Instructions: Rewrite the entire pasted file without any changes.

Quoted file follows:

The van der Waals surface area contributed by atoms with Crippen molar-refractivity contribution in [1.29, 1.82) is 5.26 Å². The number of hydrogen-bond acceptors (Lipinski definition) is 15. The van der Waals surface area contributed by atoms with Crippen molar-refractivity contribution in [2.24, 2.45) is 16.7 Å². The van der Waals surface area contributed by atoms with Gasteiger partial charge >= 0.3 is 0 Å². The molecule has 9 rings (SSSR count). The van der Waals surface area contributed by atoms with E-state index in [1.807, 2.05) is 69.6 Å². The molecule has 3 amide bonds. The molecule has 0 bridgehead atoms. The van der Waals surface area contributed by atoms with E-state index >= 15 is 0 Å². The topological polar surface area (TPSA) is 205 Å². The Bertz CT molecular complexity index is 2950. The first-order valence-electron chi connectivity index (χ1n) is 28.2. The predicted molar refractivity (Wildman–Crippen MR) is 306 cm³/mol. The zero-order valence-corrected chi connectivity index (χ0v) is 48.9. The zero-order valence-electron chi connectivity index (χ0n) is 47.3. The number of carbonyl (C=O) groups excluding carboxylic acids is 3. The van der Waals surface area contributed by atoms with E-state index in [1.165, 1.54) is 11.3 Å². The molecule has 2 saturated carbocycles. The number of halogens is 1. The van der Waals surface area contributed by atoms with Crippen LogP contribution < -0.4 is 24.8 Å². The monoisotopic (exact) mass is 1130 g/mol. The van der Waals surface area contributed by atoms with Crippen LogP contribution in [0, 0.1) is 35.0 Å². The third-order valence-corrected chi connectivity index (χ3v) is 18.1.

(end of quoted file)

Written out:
The van der Waals surface area contributed by atoms with Crippen molar-refractivity contribution in [1.29, 1.82) is 5.26 Å². The number of hydrogen-bond acceptors (Lipinski definition) is 15. The van der Waals surface area contributed by atoms with Crippen molar-refractivity contribution in [2.24, 2.45) is 16.7 Å². The van der Waals surface area contributed by atoms with Gasteiger partial charge >= 0.3 is 0 Å². The molecule has 9 rings (SSSR count). The van der Waals surface area contributed by atoms with E-state index in [1.807, 2.05) is 69.6 Å². The molecule has 3 amide bonds. The molecule has 0 bridgehead atoms. The van der Waals surface area contributed by atoms with E-state index >= 15 is 0 Å². The topological polar surface area (TPSA) is 205 Å². The Bertz CT molecular complexity index is 2950. The first-order valence-electron chi connectivity index (χ1n) is 28.2. The predicted molar refractivity (Wildman–Crippen MR) is 306 cm³/mol. The zero-order valence-corrected chi connectivity index (χ0v) is 48.9. The zero-order valence-electron chi connectivity index (χ0n) is 47.3. The number of carbonyl (C=O) groups excluding carboxylic acids is 3. The van der Waals surface area contributed by atoms with E-state index in [1.165, 1.54) is 11.3 Å². The molecule has 2 saturated carbocycles. The number of halogens is 1. The van der Waals surface area contributed by atoms with Crippen LogP contribution < -0.4 is 24.8 Å². The monoisotopic (exact) mass is 1130 g/mol. The van der Waals surface area contributed by atoms with Crippen LogP contribution in [0, 0.1) is 35.0 Å². The third-order valence-corrected chi connectivity index (χ3v) is 18.1.